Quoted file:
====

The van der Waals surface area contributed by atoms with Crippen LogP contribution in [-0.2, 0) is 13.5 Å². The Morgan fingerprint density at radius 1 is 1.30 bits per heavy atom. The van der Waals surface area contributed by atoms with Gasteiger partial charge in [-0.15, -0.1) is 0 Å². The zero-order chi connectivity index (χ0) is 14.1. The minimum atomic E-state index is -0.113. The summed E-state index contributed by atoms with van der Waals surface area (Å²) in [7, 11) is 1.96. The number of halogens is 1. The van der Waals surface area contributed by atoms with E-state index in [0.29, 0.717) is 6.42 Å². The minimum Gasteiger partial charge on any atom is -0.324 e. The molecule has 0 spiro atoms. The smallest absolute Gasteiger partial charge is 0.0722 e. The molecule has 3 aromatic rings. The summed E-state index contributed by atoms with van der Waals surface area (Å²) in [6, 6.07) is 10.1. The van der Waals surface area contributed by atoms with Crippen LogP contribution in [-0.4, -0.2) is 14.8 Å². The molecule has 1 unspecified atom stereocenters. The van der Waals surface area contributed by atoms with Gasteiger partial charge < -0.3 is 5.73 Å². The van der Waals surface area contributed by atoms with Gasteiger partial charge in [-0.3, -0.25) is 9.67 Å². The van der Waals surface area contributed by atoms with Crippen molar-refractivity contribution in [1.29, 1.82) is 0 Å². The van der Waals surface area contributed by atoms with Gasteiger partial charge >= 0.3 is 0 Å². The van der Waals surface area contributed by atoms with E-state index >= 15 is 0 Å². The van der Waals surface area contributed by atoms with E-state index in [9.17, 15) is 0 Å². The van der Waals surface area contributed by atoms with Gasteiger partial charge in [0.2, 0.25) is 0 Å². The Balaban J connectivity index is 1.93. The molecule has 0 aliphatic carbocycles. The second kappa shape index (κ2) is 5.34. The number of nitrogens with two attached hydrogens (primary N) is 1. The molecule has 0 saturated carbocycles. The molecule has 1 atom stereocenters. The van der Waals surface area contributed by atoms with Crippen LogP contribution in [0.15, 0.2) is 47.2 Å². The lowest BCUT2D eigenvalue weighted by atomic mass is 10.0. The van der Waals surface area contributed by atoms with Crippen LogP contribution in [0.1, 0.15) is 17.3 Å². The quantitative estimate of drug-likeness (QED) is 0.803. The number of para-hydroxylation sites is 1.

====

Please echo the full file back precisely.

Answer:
The van der Waals surface area contributed by atoms with Crippen LogP contribution in [-0.2, 0) is 13.5 Å². The Morgan fingerprint density at radius 1 is 1.30 bits per heavy atom. The van der Waals surface area contributed by atoms with Gasteiger partial charge in [-0.15, -0.1) is 0 Å². The zero-order chi connectivity index (χ0) is 14.1. The minimum atomic E-state index is -0.113. The summed E-state index contributed by atoms with van der Waals surface area (Å²) in [7, 11) is 1.96. The number of halogens is 1. The van der Waals surface area contributed by atoms with E-state index in [0.29, 0.717) is 6.42 Å². The minimum Gasteiger partial charge on any atom is -0.324 e. The molecule has 0 spiro atoms. The smallest absolute Gasteiger partial charge is 0.0722 e. The molecule has 3 aromatic rings. The summed E-state index contributed by atoms with van der Waals surface area (Å²) in [6, 6.07) is 10.1. The van der Waals surface area contributed by atoms with Crippen LogP contribution in [-0.4, -0.2) is 14.8 Å². The molecule has 1 unspecified atom stereocenters. The van der Waals surface area contributed by atoms with Gasteiger partial charge < -0.3 is 5.73 Å². The van der Waals surface area contributed by atoms with Gasteiger partial charge in [-0.3, -0.25) is 9.67 Å². The van der Waals surface area contributed by atoms with Crippen molar-refractivity contribution in [1.29, 1.82) is 0 Å². The van der Waals surface area contributed by atoms with Gasteiger partial charge >= 0.3 is 0 Å². The van der Waals surface area contributed by atoms with E-state index >= 15 is 0 Å². The van der Waals surface area contributed by atoms with E-state index in [9.17, 15) is 0 Å². The van der Waals surface area contributed by atoms with Gasteiger partial charge in [0.2, 0.25) is 0 Å². The Balaban J connectivity index is 1.93. The molecule has 0 aliphatic carbocycles. The second kappa shape index (κ2) is 5.34. The number of nitrogens with two attached hydrogens (primary N) is 1. The molecule has 0 saturated carbocycles. The molecule has 1 atom stereocenters. The van der Waals surface area contributed by atoms with Crippen LogP contribution in [0.15, 0.2) is 47.2 Å². The lowest BCUT2D eigenvalue weighted by atomic mass is 10.0. The van der Waals surface area contributed by atoms with Crippen LogP contribution in [0.1, 0.15) is 17.3 Å². The quantitative estimate of drug-likeness (QED) is 0.803. The number of para-hydroxylation sites is 1.